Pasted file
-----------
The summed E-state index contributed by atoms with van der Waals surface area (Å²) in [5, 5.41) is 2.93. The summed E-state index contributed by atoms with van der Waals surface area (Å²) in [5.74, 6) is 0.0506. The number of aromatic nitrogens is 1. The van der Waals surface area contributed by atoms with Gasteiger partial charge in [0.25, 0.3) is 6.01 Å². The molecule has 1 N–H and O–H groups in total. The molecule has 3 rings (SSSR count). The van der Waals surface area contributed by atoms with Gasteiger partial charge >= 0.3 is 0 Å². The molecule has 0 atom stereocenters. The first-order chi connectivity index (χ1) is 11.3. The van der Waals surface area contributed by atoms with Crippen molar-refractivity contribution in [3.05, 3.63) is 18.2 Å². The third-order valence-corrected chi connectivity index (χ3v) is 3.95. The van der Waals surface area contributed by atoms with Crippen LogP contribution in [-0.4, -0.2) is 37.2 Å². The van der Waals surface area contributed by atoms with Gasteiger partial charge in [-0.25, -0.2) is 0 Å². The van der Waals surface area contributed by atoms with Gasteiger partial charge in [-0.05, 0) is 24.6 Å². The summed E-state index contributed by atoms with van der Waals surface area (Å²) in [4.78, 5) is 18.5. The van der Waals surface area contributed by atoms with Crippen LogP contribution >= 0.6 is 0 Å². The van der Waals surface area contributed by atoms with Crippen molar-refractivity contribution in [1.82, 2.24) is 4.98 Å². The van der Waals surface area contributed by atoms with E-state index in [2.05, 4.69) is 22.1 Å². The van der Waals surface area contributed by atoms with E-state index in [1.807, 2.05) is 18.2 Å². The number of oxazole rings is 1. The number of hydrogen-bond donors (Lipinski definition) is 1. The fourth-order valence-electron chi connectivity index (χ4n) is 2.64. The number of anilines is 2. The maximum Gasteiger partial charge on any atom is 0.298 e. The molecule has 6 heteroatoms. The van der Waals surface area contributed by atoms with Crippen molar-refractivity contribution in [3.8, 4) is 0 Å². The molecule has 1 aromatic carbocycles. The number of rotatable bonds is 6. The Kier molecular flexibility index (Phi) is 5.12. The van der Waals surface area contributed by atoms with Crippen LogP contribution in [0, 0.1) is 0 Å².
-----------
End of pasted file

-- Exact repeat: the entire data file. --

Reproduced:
The summed E-state index contributed by atoms with van der Waals surface area (Å²) in [5, 5.41) is 2.93. The summed E-state index contributed by atoms with van der Waals surface area (Å²) in [5.74, 6) is 0.0506. The number of aromatic nitrogens is 1. The van der Waals surface area contributed by atoms with Gasteiger partial charge in [0.25, 0.3) is 6.01 Å². The molecule has 1 N–H and O–H groups in total. The molecule has 3 rings (SSSR count). The van der Waals surface area contributed by atoms with Gasteiger partial charge >= 0.3 is 0 Å². The molecule has 0 atom stereocenters. The first-order chi connectivity index (χ1) is 11.3. The van der Waals surface area contributed by atoms with Crippen molar-refractivity contribution in [3.05, 3.63) is 18.2 Å². The third-order valence-corrected chi connectivity index (χ3v) is 3.95. The van der Waals surface area contributed by atoms with Crippen LogP contribution in [-0.4, -0.2) is 37.2 Å². The van der Waals surface area contributed by atoms with Gasteiger partial charge in [-0.25, -0.2) is 0 Å². The van der Waals surface area contributed by atoms with Gasteiger partial charge in [-0.05, 0) is 24.6 Å². The summed E-state index contributed by atoms with van der Waals surface area (Å²) in [4.78, 5) is 18.5. The van der Waals surface area contributed by atoms with Crippen LogP contribution >= 0.6 is 0 Å². The van der Waals surface area contributed by atoms with Crippen molar-refractivity contribution in [1.82, 2.24) is 4.98 Å². The van der Waals surface area contributed by atoms with E-state index in [2.05, 4.69) is 22.1 Å². The van der Waals surface area contributed by atoms with E-state index in [1.807, 2.05) is 18.2 Å². The number of oxazole rings is 1. The number of hydrogen-bond donors (Lipinski definition) is 1. The fourth-order valence-electron chi connectivity index (χ4n) is 2.64. The number of anilines is 2. The maximum Gasteiger partial charge on any atom is 0.298 e. The molecule has 6 heteroatoms. The van der Waals surface area contributed by atoms with Crippen molar-refractivity contribution in [3.8, 4) is 0 Å². The molecule has 1 aromatic carbocycles. The number of rotatable bonds is 6. The Kier molecular flexibility index (Phi) is 5.12. The van der Waals surface area contributed by atoms with Crippen LogP contribution in [0, 0.1) is 0 Å².